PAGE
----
We are always curious about how our users use BetaReader.io. This time, we talked to indie author Leticia Toraci, who writes short stories from her home in an idyllic small town in Bavaria, Germany.
Tell us a little about yourself. What do you typically write?
I typically write science fiction and fantasy. I mainly write short stories but I am also considering developing some of them into novels. For a couple of years now I have also been working on a fantasy with sci-fi elements book series.
How important would you say that beta readers are for your books?
Extremely important. A second pair of eyes has often showed me flaws that I overlooked in my manuscript.
How many beta readers do you typically draft for a project?
I do as many beta reading rounds as necessary for my projects. As an example, since each writer has a different process, my short story collection had the useful insight of around twenty beta readers during two different rounds, and I’m considering a third round on the revised final manuscript with at least ten readers before I publish.
What kind of feedback or information do you look for when running a beta?
Each beta reader gives feedback in a different way, so the information can be anything from a general opinion to thorough comments on your manuscript. A full critique on a line-by-line basis is normally beyond the scope of beta reading, so I usually ask for a reader’s opinion on the strong and weak points of the story, characters and writing style, even if I greatly appreciate detailed feedback, too. I also more than welcome negative criticism as long as it is done constructively, not everyone has a bestseller on his or her first draft, even if some bestsellers look like one LOL. Positive comments are also very encouraging to any writer, especially if they are in the beginning of their writer’s journey, but you will only become a better writer if you fully regard your manuscript’s flaws and work on them.
Did your test on BetaReader.io render any insights that made you tweak your story?
Yes, through the received feedback I saw that I should organize my short story collection around a common theme with the stronger stories first, instead of how they were organized before, by writing order. This seems like an extremely simple presentation aspect but one I had not thought of due to this being my first time self-publishing a short story collection.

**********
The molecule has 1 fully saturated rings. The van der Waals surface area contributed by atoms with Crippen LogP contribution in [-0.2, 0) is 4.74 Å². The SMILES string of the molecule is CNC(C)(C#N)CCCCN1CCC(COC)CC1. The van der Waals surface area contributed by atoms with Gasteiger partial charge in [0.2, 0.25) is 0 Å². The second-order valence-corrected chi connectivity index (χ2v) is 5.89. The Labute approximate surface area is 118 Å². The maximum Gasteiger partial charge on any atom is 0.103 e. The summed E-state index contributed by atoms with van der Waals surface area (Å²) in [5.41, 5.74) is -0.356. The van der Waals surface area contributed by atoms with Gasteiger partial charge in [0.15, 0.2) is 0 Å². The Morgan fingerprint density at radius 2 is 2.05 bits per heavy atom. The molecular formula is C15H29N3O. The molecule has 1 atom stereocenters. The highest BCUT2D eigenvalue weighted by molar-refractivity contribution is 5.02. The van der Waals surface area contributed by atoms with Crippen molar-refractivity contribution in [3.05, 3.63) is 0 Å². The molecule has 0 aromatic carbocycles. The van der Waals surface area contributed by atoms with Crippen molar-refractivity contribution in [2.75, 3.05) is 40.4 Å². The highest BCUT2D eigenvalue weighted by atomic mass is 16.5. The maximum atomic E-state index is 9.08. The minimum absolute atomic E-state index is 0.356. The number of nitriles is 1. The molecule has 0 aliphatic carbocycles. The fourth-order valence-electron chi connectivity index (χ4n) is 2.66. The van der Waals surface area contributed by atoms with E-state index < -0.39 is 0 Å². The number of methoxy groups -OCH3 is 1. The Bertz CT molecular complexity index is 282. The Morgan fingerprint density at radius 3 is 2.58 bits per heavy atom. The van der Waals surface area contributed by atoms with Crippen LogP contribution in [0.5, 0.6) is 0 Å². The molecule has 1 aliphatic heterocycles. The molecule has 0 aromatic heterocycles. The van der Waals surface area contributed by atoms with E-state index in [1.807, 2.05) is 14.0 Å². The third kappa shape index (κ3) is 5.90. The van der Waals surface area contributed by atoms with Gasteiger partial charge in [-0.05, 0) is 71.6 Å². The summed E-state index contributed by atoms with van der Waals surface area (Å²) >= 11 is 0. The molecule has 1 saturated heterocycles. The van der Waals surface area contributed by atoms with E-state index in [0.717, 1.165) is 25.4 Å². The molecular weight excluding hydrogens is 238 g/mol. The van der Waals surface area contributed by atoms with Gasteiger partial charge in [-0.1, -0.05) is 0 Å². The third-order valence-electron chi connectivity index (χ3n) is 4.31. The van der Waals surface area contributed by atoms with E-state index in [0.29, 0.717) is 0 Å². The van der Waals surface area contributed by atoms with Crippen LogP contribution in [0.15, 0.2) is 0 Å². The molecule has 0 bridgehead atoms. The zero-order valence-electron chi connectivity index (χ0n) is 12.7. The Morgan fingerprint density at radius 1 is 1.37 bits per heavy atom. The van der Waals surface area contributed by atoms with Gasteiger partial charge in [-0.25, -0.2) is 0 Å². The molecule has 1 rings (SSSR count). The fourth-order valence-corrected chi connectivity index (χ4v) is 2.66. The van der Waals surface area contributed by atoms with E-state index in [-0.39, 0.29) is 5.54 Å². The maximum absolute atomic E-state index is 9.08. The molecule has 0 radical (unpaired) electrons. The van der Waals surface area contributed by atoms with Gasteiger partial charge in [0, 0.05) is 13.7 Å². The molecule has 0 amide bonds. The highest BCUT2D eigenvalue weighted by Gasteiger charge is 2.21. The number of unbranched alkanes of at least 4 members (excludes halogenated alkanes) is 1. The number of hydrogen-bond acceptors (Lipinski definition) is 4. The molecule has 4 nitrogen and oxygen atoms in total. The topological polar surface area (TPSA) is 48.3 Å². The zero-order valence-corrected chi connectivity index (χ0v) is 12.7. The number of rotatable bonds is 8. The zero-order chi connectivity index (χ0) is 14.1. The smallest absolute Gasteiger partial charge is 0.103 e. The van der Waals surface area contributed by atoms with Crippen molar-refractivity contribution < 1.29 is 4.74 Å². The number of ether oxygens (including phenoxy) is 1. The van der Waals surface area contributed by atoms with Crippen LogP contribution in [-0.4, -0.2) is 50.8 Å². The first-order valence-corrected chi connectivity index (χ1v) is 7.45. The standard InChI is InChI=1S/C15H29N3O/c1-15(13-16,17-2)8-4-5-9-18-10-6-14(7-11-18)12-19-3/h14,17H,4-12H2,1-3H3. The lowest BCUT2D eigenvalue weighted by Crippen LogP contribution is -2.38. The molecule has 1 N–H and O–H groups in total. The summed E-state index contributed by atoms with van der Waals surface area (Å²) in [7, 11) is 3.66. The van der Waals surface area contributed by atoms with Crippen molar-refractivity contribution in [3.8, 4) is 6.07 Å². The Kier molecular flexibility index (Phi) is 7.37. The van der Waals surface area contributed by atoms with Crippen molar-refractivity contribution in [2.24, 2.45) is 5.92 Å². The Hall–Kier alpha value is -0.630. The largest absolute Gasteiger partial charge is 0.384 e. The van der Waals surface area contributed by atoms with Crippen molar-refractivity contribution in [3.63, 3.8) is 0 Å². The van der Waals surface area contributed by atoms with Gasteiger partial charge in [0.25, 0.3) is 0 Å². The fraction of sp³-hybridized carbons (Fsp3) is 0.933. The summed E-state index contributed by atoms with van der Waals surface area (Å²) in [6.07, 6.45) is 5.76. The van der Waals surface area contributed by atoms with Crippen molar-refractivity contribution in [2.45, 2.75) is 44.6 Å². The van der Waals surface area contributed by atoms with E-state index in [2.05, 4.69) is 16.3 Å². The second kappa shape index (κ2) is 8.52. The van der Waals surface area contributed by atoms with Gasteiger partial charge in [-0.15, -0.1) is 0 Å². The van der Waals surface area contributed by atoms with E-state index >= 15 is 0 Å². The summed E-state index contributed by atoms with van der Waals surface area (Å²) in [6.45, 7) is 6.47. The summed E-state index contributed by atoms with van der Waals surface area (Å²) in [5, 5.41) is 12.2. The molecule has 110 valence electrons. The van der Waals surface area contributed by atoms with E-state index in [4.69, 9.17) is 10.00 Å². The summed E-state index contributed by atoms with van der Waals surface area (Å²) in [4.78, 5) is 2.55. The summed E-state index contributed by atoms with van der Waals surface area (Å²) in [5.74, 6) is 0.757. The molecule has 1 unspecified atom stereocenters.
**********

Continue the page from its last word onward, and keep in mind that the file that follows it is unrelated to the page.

I also received amazing suggestions on how to expand most stories and even develop some of them into novels.
I also got a good first impression on my book’s targeted audience and how to revise and improve the stories based on their feedback.
What are your best tips for other authors who are thinking about starting to work with beta readers?
It would be to be open-minded and accepting of your beta reader’s opinions without taking negative comments or honest opinions personally. No first draft is perfect, and rewriting and improving your manuscript is the way to go to achieve a better result.
An author must above all act on the feedback he/she has received by learning the writing and revision craft continuously and applying that knowledge thoroughly. Dismissing the flaws on your first draft will not improve your manuscript, nor make it a book worth reading.
Would you recommend other authors or publishers to use BetaReader.io? Why / why not?
Absolutely! I am not tech-savvy, and I could still upload my manuscript on BetaReader.io without difficulties. The app is a great way to organize your feedback, and it has an extremely helpful customer support, they even added a beta reading swapping feature in a matter of days after my feedback. With the feature “Suggest a swap”, you can choose a manuscript you would like to beta read in exchange for the other author’s feedback on your own manuscript.
The app is also a great place for readers to get directly involved in helping authors to write better books and writers to get honest reader opinions before they send their manuscript to a publisher or self-publish.
Leticia Toraci is an indie author based in Germany. She is currently testing her short story collection, Dream Sceneries, on BetaReader.io.